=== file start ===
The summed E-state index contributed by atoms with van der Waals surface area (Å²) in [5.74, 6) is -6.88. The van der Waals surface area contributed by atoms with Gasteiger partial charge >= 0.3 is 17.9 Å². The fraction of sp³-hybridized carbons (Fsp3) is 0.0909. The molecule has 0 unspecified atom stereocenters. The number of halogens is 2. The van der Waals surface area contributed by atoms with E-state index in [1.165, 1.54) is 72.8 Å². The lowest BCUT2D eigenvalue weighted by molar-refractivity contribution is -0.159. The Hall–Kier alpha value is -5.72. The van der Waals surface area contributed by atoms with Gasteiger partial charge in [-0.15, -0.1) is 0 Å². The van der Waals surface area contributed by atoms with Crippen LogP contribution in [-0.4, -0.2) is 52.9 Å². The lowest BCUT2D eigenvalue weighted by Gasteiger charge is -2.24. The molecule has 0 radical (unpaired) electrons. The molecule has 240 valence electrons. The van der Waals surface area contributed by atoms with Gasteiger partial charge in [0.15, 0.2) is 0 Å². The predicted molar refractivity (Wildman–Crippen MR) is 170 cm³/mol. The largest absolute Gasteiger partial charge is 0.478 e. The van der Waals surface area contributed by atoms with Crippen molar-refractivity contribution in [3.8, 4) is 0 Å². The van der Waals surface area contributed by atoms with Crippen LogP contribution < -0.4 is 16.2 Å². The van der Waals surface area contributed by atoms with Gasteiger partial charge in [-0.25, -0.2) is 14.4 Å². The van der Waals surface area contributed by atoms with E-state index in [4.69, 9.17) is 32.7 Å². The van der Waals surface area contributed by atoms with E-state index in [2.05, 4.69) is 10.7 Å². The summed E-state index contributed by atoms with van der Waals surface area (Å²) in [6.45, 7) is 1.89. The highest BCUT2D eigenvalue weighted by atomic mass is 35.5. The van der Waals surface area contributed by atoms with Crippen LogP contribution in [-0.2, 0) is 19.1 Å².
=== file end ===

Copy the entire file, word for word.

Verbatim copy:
The summed E-state index contributed by atoms with van der Waals surface area (Å²) in [5.74, 6) is -6.88. The van der Waals surface area contributed by atoms with Gasteiger partial charge >= 0.3 is 17.9 Å². The fraction of sp³-hybridized carbons (Fsp3) is 0.0909. The molecule has 0 unspecified atom stereocenters. The number of halogens is 2. The van der Waals surface area contributed by atoms with E-state index in [1.165, 1.54) is 72.8 Å². The lowest BCUT2D eigenvalue weighted by molar-refractivity contribution is -0.159. The Hall–Kier alpha value is -5.72. The van der Waals surface area contributed by atoms with Gasteiger partial charge in [-0.15, -0.1) is 0 Å². The van der Waals surface area contributed by atoms with Crippen LogP contribution in [-0.4, -0.2) is 52.9 Å². The lowest BCUT2D eigenvalue weighted by Gasteiger charge is -2.24. The molecule has 0 radical (unpaired) electrons. The molecule has 240 valence electrons. The van der Waals surface area contributed by atoms with Gasteiger partial charge in [0.15, 0.2) is 0 Å². The predicted molar refractivity (Wildman–Crippen MR) is 170 cm³/mol. The largest absolute Gasteiger partial charge is 0.478 e. The van der Waals surface area contributed by atoms with Crippen molar-refractivity contribution in [3.8, 4) is 0 Å². The van der Waals surface area contributed by atoms with Crippen LogP contribution < -0.4 is 16.2 Å². The van der Waals surface area contributed by atoms with Gasteiger partial charge in [-0.25, -0.2) is 14.4 Å². The van der Waals surface area contributed by atoms with E-state index in [4.69, 9.17) is 32.7 Å². The van der Waals surface area contributed by atoms with E-state index in [2.05, 4.69) is 10.7 Å². The summed E-state index contributed by atoms with van der Waals surface area (Å²) in [6.45, 7) is 1.89. The highest BCUT2D eigenvalue weighted by atomic mass is 35.5. The van der Waals surface area contributed by atoms with Crippen LogP contribution in [-0.2, 0) is 19.1 Å².